My friend was going through Craigslist.org and came across cheap boats for sale. Growing up, his parents were avid sailors, but he liked speedboats. Wanting a boat for many years, but lacking the monetary funds, he found one that was a great buy on the Internet. Searching his mind, he decided to call a few friends to see if they were interested in investing money with him to purchase a boat. He was able to persuade a few friends to invest money with him in exchange for an interest in the boat. I got a call from my friend telling me how great it was to own a boat again. Combining funds to purchase an asset can be called syndication. A tool used by many real estate investors, syndication is one way to gain control of a real estate asset.
The idea of buying a real estate asset with multiple investors is not new. In this lending environment, it can be an attractive way to invest in property. However, the one benefit of syndication is taking funds from multiple sources, increasing purchasing power and breaking through the barrier of entry.
Let me start by saying, syndicating a real estate deal without any real estate experience is not a good idea. When you syndicate, you are using other people’s money to control a property. There are many ways to syndicate a property with the sponsor putting in 0 percent to 99.9 percent of the funds, but to keep it simple I am first going to describe a syndicated deal where the sponsor receives a percentage of equity proportional to their initial investment.
Bob wants to buy a condominium, but realizes prices are high. He has $50,000 for a down payment but does not want to spend more than $300,000 on a purchase. On top of that he wants to stay close to his office and continue to live in Santa Monica. Furthermore, he wants two bedrooms. Watching the marketplace daily, Bob has found nothing in his price range. After talking with friends, he discovers that three friends want to buy, but are also limited in what they can afford.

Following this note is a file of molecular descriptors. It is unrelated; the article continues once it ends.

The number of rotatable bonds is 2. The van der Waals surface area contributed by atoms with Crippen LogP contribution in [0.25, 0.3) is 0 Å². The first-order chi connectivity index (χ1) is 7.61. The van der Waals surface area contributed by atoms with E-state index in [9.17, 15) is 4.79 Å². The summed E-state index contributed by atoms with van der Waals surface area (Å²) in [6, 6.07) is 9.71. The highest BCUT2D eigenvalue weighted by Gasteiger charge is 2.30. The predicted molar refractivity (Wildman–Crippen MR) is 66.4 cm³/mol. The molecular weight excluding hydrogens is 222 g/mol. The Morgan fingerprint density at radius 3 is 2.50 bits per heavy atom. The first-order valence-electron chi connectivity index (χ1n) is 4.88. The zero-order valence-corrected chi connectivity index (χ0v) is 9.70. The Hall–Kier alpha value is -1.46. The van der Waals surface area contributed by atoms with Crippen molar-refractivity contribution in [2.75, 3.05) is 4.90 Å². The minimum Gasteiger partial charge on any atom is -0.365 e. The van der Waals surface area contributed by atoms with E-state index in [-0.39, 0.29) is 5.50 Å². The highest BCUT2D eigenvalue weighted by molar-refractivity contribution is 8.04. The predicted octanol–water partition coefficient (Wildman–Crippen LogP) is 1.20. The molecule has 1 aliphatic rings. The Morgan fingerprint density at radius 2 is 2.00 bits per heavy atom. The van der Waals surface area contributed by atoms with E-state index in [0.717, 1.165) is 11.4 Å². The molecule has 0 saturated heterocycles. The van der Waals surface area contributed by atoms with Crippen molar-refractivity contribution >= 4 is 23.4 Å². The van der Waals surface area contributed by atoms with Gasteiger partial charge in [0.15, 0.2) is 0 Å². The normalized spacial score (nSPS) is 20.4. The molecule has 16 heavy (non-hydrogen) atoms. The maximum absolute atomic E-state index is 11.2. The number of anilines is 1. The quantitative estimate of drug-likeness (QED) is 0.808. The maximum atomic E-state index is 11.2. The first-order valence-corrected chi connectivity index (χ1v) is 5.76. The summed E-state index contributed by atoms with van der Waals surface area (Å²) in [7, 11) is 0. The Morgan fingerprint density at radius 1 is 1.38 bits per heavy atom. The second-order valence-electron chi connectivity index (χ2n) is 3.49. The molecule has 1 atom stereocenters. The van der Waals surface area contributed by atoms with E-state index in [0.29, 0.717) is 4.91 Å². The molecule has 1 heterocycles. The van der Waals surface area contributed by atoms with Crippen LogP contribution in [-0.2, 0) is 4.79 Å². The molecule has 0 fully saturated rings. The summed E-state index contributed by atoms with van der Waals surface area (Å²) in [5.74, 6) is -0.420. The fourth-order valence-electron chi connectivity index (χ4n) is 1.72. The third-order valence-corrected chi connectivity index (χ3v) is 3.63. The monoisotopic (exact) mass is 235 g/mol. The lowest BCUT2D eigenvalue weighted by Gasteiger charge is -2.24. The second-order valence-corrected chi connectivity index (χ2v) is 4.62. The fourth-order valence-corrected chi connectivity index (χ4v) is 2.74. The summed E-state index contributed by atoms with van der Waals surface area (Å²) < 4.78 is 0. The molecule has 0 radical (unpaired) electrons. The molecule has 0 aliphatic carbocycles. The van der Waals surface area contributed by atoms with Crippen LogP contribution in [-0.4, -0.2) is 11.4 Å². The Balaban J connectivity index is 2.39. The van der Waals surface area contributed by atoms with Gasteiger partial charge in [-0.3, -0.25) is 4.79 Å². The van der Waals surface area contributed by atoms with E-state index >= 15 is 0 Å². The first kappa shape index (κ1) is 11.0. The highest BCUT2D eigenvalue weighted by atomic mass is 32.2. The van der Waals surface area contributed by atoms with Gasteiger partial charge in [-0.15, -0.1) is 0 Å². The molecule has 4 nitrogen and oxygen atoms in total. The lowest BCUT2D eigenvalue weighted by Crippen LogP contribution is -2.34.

Running numbers, Bob figures out that him and his three buddies can combine down payments and purchase a four-unit property. With a four-unit property Bob notices the economies of scale. Now he can get more property per square foot. With his three buddies Bob now has the purchase power of $1,000,000 with a 20 percent down payment ($50,000 x 4 = $200,000). Now Bob and his friends can each own and live in a unit like a condo, but unlike a condominium there are no monthly association fees. After a few weeks, Bob runs into an owner who is looking to sell a fully vacant four unit property north of Wilshire. Able to close quickly, Bob negotiates a great price and is able to purchase the four unit building with his friends.
In the example above, everyone in the syndication owned a portion of the property equal to their down payment. However, real estate syndicators or sponsors, which are the individuals/companies that run real estate syndication, often have different ownership structures. As every real estate syndicated deal is different, it is impossible to generalize the structure. However, for the purpose of explanation, I will give an example of a syndication opportunity that was personally presented to me.
The deal was for a 33-unit apartment property. Asking price was $4,575,000, but the syndicator locked up the deal for $4,000,000. The apartments had tremendous upside and the property was in a Westside location in a strong rental sub-market. The sponsor had already raised the cash for the acquisition. Now he was positioning the property for equity investors, who would pay off the loan used for acquisition. The sponsor took 15 percent of the equity with the remaining 85 percent raised by investors. For their equity, investors received a 5 percent return on their investment. However, the sponsor was going to raise rents over time and renovate units as they became vacant. After 5 years, the sponsor projected an 8 percent year-on-year return to investors. At the sale of the property, the sponsor returned the investors initial investment plus 20 percent. Any profits over that amount were split down the middle with the sponsor getting 50 percent and the investors getting 50 percent.
If you are in the marketplace for a property and have financing or real estate experience, but have found it difficult to buy because of a lack of capital or difficulty attaining financing, syndication maybe a viable option. Albeit difficult at first to find investors, raising capital is much easier with the right deal. Remember, as a syndicator you need to provide a profit to the investors. If you are diligent in selecting and executing your first few deals, the returns will speak for themselves. Once you have gained the confidence of your investors, the only limit is your ability to find the deals.
Mike Heayn is a commercial loan consultant specializing in multi-family lending. He can be reached at (310) 428-1342 or email@example.com.